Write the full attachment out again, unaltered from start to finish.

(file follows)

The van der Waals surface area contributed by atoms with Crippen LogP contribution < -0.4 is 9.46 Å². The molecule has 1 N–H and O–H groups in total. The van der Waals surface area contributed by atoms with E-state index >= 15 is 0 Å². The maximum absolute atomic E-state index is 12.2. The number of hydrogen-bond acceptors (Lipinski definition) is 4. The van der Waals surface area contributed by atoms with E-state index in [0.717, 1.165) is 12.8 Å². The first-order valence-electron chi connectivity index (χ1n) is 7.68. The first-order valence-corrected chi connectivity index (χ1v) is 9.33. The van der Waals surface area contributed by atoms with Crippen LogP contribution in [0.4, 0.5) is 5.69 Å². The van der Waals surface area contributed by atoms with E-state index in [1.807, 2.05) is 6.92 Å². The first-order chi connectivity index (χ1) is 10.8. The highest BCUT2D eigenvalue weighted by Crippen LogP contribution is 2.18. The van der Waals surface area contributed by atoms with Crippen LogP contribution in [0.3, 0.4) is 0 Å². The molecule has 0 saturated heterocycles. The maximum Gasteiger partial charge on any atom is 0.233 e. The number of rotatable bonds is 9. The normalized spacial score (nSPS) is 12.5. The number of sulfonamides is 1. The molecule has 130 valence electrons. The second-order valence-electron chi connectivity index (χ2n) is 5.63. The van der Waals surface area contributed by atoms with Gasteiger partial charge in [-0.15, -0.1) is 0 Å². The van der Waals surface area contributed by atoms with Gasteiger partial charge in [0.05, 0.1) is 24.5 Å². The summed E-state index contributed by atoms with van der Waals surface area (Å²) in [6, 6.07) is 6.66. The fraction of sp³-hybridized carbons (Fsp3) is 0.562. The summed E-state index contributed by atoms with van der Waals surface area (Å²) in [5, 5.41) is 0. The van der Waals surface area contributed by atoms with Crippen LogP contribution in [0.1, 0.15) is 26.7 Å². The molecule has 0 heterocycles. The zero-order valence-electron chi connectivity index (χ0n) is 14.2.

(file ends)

The van der Waals surface area contributed by atoms with Crippen LogP contribution < -0.4 is 9.46 Å². The molecule has 1 N–H and O–H groups in total. The van der Waals surface area contributed by atoms with E-state index >= 15 is 0 Å². The maximum absolute atomic E-state index is 12.2. The number of hydrogen-bond acceptors (Lipinski definition) is 4. The van der Waals surface area contributed by atoms with E-state index in [0.717, 1.165) is 12.8 Å². The first-order valence-electron chi connectivity index (χ1n) is 7.68. The first-order valence-corrected chi connectivity index (χ1v) is 9.33. The van der Waals surface area contributed by atoms with Crippen LogP contribution in [0.4, 0.5) is 5.69 Å². The van der Waals surface area contributed by atoms with E-state index in [1.807, 2.05) is 6.92 Å². The first-order chi connectivity index (χ1) is 10.8. The highest BCUT2D eigenvalue weighted by Crippen LogP contribution is 2.18. The van der Waals surface area contributed by atoms with Crippen LogP contribution in [0.3, 0.4) is 0 Å². The molecule has 0 saturated heterocycles. The maximum Gasteiger partial charge on any atom is 0.233 e. The number of rotatable bonds is 9. The normalized spacial score (nSPS) is 12.5. The number of sulfonamides is 1. The molecule has 130 valence electrons. The second-order valence-electron chi connectivity index (χ2n) is 5.63. The van der Waals surface area contributed by atoms with Gasteiger partial charge in [-0.15, -0.1) is 0 Å². The van der Waals surface area contributed by atoms with Gasteiger partial charge in [0.05, 0.1) is 24.5 Å². The summed E-state index contributed by atoms with van der Waals surface area (Å²) in [6, 6.07) is 6.66. The fraction of sp³-hybridized carbons (Fsp3) is 0.562. The summed E-state index contributed by atoms with van der Waals surface area (Å²) in [5, 5.41) is 0. The van der Waals surface area contributed by atoms with Crippen LogP contribution in [0.1, 0.15) is 26.7 Å². The molecule has 0 heterocycles. The zero-order valence-electron chi connectivity index (χ0n) is 14.2.